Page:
“I have never driven a car even close to that price,” added the self-described “un-flashy” social media influencer, whose wife drives a Honda Odyssey.
But, Rettinger admitted, he has been enjoying the outright stares he gets whenever he takes out his Lucid Dream P, which was delivered two weeks before Christmas.
“I’ve been stopped several times by people who want to talk about my car,” Rettinger said. “People ask questions and even take videos.”
He loves the massaging seats, the ample interior space — “as big as a limousine’s” — and the powered front trunk, which Teslas don’t have. That it has 1,111 horsepower and the ability to go from zero to 60 in 2.42 seconds, plus a range of 470 miles on one charge, is even better.
“I feel like I get the luxury of a Mercedes plus the performance and, eventually, the technology of a Tesla,” Rettinger said.
He acknowledged that the Tesla Model S Plaid can go from zero to 60 in just under two seconds — “but I was happy to take .5 seconds less for 150 more miles of range.”
Despite the Tesla Powerball battery system in his garage, Rettinger said he’s never buying another Muskmobile for himself: “My Lucid is unlike anything else on the road.”
Way back in 2015, Austin’s Williams, the CEO of a private cloud and high-performance computing company, took a Tesla Model S for a spin, but didn’t think the sedan would meet his adventurous family’s needs.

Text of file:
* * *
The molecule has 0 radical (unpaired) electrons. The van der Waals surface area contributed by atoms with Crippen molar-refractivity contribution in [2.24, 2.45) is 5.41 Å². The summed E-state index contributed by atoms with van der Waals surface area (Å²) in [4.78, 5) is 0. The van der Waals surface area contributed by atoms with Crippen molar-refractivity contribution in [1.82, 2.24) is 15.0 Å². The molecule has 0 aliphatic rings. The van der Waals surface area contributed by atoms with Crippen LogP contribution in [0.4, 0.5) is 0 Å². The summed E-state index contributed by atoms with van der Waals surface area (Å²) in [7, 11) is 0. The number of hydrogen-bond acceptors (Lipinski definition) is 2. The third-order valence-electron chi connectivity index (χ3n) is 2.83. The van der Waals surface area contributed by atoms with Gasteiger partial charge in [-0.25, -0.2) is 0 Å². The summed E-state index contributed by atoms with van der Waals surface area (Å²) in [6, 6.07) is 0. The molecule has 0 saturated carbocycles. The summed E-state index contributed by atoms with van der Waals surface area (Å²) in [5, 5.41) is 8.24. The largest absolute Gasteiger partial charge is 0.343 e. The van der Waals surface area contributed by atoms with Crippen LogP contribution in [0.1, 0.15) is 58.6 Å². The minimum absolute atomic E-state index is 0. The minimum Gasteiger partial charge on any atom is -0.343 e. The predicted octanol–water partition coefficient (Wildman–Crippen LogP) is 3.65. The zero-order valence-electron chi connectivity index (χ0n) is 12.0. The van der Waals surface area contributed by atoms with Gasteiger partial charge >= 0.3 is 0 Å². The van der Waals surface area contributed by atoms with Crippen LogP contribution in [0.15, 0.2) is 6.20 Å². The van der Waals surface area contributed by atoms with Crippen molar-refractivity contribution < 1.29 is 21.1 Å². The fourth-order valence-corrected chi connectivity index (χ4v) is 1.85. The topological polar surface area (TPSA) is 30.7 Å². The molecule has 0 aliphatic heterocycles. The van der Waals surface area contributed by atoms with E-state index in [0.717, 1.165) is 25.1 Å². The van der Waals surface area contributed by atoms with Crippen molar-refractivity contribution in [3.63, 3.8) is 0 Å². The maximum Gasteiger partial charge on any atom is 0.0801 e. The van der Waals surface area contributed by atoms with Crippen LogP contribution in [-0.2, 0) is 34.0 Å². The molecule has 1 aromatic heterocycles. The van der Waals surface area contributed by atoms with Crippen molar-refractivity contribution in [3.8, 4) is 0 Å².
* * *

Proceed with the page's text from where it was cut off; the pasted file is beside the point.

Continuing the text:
“I was sold on electric vehicles after that test drive,” he admitted. “But, at heart, I am a truck guy. I like being high off the ground and I enjoy taking my Jeeps where you’d never take a Tesla: off-roading, camping, hiking.”
He had his eye on upstart company Bollinger but didn’t like the boxy design when final images were revealed — or the $125,000 sticker price. Then he heard about Rivian’s R1T EV truck in November 2018.
Within two weeks of the brand revealing its new model, he put down the $1,000 pre-order deposit on an $80,000 truck. “The power, the performance and the unique system with four independent motors to give precise control over each wheel … no one else has that,” Williams said, even though he’s only driven one once. Still, the itch for the newest toy prevailed: He switched to the R1S SUV when that was unveiled days after the truck.
As soon as his SUV arrives in spring, “I am going to scare my wife and kids! It’s an SUV that can go from zero to 60 in 3 seconds and I’ve heard it accelerates faster than a lot of Porsches out there,” he said. “The Rivian has the hydraulic-suspension architecture similar to a McLaren sportscar and a Suburban’s worth of storage all in a small, Tahoe-size package.”